MONTPELIER, Vt. — The completion of a 93-mile rail trail across northern Vermont would help link an ever-expanding network of recreation trails across New England and beyond, advocates say.
The effort got a big boost this week when Vermont Republican Gov. Phil Scott asked lawmakers to approve $2.8 million as the state’s share of the estimated $14.1 million cost of completing the remaining 60 miles of the Lamoille Valley Rail Trail. It runs from Swanton, near the Canadian border, to St. Johnsbury, not far from the Connecticut River border with New Hampshire.
The 30-mile section of the trail currently open is already benefiting businesses and the communities that people visit so they can use it, officials say. Trail advocates say completing one section of the trail boosts other nearby trails.
“As far as New England goes, pieces and parts are starting to come together,” said Marianne Borowski, the founder of the Cross New Hampshire Adventure Trail. That trail begins in Woodsville, New Hampshire, about 20 miles south of St. Johnsbury, and runs 83 miles across northern New Hampshire to Bethel, Maine. “When they start to link together, they look good, not only for the locals who want to get out and take a walk, but for people who are coming from away who want to come in and enjoy the region.”
Tom Sexton, northeast regional director of the national Rails-to-Trails Conservancy, which since 1986 has helped oversee the construction of 24,000 miles of rails-to-trails projects across the country, said the completion of the Lamoille Valley trail would go a long way toward linking a series of existing or planned rail trails throughout the six New England states.
While the Lamoille Valley Rail Trail runs exclusively on an old rail bed, others, such as Borowski’s trail across New Hampshire, can be a combination of rail trails, local recreation paths, backroads and in some cases larger roads.
Greg Western, executive director of the Cross Vermont Trail Association, a recreation trail which runs 90 miles across Vermont on roads, rail beds and other thoroughfares, says many people have been motivated to work with his organization after visiting parts of the existing Lamoille Valley Rail Trail.
“The proof of concept is a big deal,” Western said.
The Lamoille Valley Rail Trail, located on a rail line that was completed in 1877 and operated until the 1980s, is being managed by the Vermont Association of Snow Travelers, the organization that oversees snowmobiling in the state.
In 1997, VAST proposed transforming the line, owned by the state, into a four-season recreation trail.
Over the years the project has faced little opposition, but in 2012 the project became subject to the state’s land-use planning review known as Act 250, which could have delayed the project. In 2017, VAST reached an agreement with the state exempting the project from Act 250 review.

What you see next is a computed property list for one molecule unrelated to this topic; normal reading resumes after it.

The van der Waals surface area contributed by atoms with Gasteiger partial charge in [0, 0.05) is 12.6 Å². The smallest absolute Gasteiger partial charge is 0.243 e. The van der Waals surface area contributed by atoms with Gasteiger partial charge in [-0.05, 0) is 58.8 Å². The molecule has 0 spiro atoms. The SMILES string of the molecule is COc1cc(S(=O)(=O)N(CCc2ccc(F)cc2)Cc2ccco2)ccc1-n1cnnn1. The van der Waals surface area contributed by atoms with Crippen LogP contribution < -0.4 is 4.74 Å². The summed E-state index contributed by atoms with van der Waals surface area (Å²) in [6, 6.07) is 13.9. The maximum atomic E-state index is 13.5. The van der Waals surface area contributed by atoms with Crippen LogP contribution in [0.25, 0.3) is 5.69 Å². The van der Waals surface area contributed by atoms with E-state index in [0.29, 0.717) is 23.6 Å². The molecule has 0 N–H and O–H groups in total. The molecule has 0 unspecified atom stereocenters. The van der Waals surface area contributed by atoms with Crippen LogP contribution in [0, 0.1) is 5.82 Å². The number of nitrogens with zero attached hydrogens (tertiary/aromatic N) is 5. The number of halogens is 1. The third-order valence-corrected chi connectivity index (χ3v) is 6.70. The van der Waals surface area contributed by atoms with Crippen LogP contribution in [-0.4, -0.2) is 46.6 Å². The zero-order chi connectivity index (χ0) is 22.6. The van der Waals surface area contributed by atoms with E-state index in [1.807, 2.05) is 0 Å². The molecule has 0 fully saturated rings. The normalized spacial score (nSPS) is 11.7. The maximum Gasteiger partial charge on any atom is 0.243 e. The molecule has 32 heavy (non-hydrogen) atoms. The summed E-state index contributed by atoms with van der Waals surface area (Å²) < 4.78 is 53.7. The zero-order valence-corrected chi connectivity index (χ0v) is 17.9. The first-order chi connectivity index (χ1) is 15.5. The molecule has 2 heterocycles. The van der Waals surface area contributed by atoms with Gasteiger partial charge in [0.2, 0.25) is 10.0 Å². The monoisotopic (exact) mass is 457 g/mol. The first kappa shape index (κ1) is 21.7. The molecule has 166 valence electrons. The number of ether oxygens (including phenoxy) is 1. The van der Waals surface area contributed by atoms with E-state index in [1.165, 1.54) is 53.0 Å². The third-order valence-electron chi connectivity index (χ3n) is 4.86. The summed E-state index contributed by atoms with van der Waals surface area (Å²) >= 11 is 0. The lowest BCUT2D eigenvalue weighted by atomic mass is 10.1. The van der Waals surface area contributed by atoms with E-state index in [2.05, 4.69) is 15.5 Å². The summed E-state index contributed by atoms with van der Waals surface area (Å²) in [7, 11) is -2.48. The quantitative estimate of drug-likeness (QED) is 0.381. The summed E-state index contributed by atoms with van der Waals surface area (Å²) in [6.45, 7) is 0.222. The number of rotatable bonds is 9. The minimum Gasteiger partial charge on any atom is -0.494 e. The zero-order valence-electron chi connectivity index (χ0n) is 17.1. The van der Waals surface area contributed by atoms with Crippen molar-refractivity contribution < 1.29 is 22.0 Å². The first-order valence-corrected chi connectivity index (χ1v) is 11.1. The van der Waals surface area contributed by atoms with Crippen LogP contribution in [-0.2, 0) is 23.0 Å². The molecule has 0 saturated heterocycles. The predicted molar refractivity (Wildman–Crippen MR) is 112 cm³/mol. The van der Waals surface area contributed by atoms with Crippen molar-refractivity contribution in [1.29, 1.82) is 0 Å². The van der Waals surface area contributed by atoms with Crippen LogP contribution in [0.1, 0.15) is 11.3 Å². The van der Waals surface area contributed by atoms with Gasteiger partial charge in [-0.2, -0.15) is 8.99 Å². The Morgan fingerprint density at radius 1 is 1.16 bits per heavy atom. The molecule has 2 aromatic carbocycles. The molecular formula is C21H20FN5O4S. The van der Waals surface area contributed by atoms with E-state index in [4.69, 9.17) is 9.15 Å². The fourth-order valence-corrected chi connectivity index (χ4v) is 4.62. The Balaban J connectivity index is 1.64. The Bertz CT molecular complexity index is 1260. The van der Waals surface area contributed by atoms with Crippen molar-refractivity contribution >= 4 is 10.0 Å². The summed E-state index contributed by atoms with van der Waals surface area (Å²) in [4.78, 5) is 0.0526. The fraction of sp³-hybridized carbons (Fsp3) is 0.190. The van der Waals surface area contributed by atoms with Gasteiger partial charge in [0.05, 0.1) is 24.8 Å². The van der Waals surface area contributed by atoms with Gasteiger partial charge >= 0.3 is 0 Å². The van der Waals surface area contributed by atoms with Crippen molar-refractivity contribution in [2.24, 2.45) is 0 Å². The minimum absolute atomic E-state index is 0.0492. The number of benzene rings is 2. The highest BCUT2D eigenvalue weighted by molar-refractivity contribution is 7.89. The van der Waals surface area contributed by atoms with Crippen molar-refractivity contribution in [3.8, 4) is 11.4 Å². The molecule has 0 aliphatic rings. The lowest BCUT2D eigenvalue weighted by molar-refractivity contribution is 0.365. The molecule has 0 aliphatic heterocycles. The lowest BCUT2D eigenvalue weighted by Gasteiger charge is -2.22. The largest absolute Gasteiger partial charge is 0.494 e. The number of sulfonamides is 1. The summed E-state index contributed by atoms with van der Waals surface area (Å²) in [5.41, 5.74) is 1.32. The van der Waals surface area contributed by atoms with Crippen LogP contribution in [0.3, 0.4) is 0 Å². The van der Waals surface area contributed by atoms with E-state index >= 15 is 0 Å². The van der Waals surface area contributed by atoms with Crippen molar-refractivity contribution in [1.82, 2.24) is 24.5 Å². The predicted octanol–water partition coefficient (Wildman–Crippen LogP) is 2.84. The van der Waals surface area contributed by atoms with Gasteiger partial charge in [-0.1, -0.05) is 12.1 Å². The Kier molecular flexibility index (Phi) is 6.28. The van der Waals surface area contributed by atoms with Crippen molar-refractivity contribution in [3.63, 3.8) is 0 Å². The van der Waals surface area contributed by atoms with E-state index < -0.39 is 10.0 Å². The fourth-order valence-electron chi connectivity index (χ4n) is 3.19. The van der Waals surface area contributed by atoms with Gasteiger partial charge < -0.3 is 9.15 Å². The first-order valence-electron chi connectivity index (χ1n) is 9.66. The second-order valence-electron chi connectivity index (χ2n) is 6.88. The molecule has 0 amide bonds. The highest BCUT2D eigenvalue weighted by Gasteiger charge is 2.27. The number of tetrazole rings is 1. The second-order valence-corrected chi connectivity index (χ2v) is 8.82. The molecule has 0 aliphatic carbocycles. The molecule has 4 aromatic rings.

In 2005 Congress appropriated $5.8 million for the project. At the time some held up the Lamoille Valley trail project as an example of political pork in the federal budget. But advocates said the criticism was unfounded because a relatively small amount of money would draw tens of thousands of people to the trail and the surrounding communities.
When the organization first started working on the line, the steel rails and old railroad ties remained. There were dozens if not scores of old bridges and culverts that had to be upgraded or replaced, a process that continues.
It remains to be seen how the governor’s request for the money will fare in the Legislature. Advocates say the project is an economic tool that is a part of Vermont’s $2.5 billion outdoor recreation industry.
The first section of the trail, between St. Johnsbury and Danville, opened in 2015. Another section, from Morrisville to Cambridge Junction, opened the next year.
VAST has been working to raise the money to finish the trail, said Michele Boomhower, the director for policy planning and intermodal development for the Vermont Agency of Transportation.
“There was a realization that if we could identify from our existing program the federal funds needed to implement the project … we could get this project done in four years versus 15,” she said.
Cindy Locke, the executive director of VAST, said that much of the existing trail is used in the winter by snowmobilers, but overall about 90 percent of the use of the existing trail comes in the summer and fall.
“Honestly, it’s such a boon for the communities it goes through,” Locke said. “This trail has done so much for the communities where it’s open in the form of, not just recreation, but exercise and health.”